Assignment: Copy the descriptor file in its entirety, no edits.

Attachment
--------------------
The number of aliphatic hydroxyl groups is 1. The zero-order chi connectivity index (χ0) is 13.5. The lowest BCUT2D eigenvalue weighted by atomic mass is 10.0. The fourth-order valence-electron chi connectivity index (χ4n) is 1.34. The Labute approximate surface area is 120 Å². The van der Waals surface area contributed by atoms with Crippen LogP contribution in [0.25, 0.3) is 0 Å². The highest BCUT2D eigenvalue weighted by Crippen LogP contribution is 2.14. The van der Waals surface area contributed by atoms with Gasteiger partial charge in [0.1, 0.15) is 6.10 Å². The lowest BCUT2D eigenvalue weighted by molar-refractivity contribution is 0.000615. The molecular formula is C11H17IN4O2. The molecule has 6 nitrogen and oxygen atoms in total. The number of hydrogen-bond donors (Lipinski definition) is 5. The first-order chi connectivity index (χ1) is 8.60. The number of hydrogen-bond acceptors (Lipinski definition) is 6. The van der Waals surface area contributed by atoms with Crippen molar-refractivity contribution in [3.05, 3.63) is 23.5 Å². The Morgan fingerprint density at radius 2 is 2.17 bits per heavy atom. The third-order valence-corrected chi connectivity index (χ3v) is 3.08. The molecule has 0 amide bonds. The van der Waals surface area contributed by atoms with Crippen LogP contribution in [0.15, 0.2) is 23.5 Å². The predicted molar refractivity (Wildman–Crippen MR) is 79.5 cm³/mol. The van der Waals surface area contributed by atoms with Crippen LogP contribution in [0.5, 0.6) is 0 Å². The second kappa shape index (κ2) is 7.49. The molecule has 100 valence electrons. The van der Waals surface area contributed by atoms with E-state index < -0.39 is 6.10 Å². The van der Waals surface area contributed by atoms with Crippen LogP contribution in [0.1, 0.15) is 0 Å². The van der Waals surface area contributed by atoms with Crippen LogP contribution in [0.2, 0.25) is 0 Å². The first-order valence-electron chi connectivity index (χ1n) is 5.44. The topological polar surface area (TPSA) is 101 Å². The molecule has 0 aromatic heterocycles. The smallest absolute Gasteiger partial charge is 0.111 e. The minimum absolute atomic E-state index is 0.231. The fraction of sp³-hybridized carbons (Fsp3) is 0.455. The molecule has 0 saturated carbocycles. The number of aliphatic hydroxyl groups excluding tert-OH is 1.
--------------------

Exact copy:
The number of aliphatic hydroxyl groups is 1. The zero-order chi connectivity index (χ0) is 13.5. The lowest BCUT2D eigenvalue weighted by atomic mass is 10.0. The fourth-order valence-electron chi connectivity index (χ4n) is 1.34. The Labute approximate surface area is 120 Å². The van der Waals surface area contributed by atoms with Crippen LogP contribution in [0.25, 0.3) is 0 Å². The highest BCUT2D eigenvalue weighted by Crippen LogP contribution is 2.14. The van der Waals surface area contributed by atoms with Gasteiger partial charge in [0.1, 0.15) is 6.10 Å². The lowest BCUT2D eigenvalue weighted by molar-refractivity contribution is 0.000615. The molecular formula is C11H17IN4O2. The molecule has 6 nitrogen and oxygen atoms in total. The number of hydrogen-bond donors (Lipinski definition) is 5. The first-order chi connectivity index (χ1) is 8.60. The number of hydrogen-bond acceptors (Lipinski definition) is 6. The van der Waals surface area contributed by atoms with Crippen molar-refractivity contribution in [3.05, 3.63) is 23.5 Å². The Morgan fingerprint density at radius 2 is 2.17 bits per heavy atom. The third-order valence-corrected chi connectivity index (χ3v) is 3.08. The molecule has 0 amide bonds. The van der Waals surface area contributed by atoms with Crippen LogP contribution in [0.15, 0.2) is 23.5 Å². The predicted molar refractivity (Wildman–Crippen MR) is 79.5 cm³/mol. The van der Waals surface area contributed by atoms with Crippen LogP contribution in [0.5, 0.6) is 0 Å². The second kappa shape index (κ2) is 7.49. The molecule has 100 valence electrons. The van der Waals surface area contributed by atoms with E-state index < -0.39 is 6.10 Å². The van der Waals surface area contributed by atoms with Crippen LogP contribution in [0.1, 0.15) is 0 Å². The van der Waals surface area contributed by atoms with Crippen LogP contribution in [0.2, 0.25) is 0 Å². The first-order valence-electron chi connectivity index (χ1n) is 5.44. The topological polar surface area (TPSA) is 101 Å². The molecule has 0 aromatic heterocycles. The smallest absolute Gasteiger partial charge is 0.111 e. The minimum absolute atomic E-state index is 0.231. The fraction of sp³-hybridized carbons (Fsp3) is 0.455. The molecule has 0 saturated carbocycles. The number of aliphatic hydroxyl groups excluding tert-OH is 1.